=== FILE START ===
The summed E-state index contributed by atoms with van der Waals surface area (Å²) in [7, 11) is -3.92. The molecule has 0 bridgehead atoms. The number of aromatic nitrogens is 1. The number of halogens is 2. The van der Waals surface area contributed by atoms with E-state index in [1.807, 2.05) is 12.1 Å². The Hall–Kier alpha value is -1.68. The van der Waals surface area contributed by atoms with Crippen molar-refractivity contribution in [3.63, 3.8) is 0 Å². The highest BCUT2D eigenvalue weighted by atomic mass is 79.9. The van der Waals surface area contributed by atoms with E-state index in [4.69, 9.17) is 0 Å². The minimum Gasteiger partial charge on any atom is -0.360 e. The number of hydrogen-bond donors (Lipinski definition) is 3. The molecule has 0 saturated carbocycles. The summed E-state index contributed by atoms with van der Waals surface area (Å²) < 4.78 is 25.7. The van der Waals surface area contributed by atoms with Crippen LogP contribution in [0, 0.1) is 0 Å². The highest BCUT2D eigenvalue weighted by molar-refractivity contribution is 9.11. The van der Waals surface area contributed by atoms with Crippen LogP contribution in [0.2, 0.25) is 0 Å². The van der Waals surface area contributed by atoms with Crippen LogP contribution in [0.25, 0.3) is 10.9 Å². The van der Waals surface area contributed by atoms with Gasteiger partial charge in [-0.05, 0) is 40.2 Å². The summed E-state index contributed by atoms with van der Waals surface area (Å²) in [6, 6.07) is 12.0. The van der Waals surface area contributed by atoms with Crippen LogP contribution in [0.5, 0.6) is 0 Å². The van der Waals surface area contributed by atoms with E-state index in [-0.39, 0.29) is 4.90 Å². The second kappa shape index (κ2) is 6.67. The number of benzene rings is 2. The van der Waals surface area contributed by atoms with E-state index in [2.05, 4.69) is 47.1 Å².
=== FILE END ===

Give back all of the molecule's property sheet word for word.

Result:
The summed E-state index contributed by atoms with van der Waals surface area (Å²) in [7, 11) is -3.92. The molecule has 0 bridgehead atoms. The number of aromatic nitrogens is 1. The number of halogens is 2. The van der Waals surface area contributed by atoms with E-state index in [1.807, 2.05) is 12.1 Å². The Hall–Kier alpha value is -1.68. The van der Waals surface area contributed by atoms with Crippen molar-refractivity contribution in [3.63, 3.8) is 0 Å². The highest BCUT2D eigenvalue weighted by atomic mass is 79.9. The van der Waals surface area contributed by atoms with E-state index in [4.69, 9.17) is 0 Å². The minimum Gasteiger partial charge on any atom is -0.360 e. The number of hydrogen-bond donors (Lipinski definition) is 3. The molecule has 0 saturated carbocycles. The summed E-state index contributed by atoms with van der Waals surface area (Å²) < 4.78 is 25.7. The van der Waals surface area contributed by atoms with Crippen LogP contribution in [0, 0.1) is 0 Å². The highest BCUT2D eigenvalue weighted by molar-refractivity contribution is 9.11. The van der Waals surface area contributed by atoms with Crippen LogP contribution in [0.2, 0.25) is 0 Å². The van der Waals surface area contributed by atoms with Crippen LogP contribution in [0.25, 0.3) is 10.9 Å². The van der Waals surface area contributed by atoms with Gasteiger partial charge in [-0.05, 0) is 40.2 Å². The summed E-state index contributed by atoms with van der Waals surface area (Å²) in [6, 6.07) is 12.0. The van der Waals surface area contributed by atoms with Crippen LogP contribution in [0.5, 0.6) is 0 Å². The van der Waals surface area contributed by atoms with E-state index in [-0.39, 0.29) is 4.90 Å². The second kappa shape index (κ2) is 6.67. The number of benzene rings is 2. The van der Waals surface area contributed by atoms with E-state index in [2.05, 4.69) is 47.1 Å².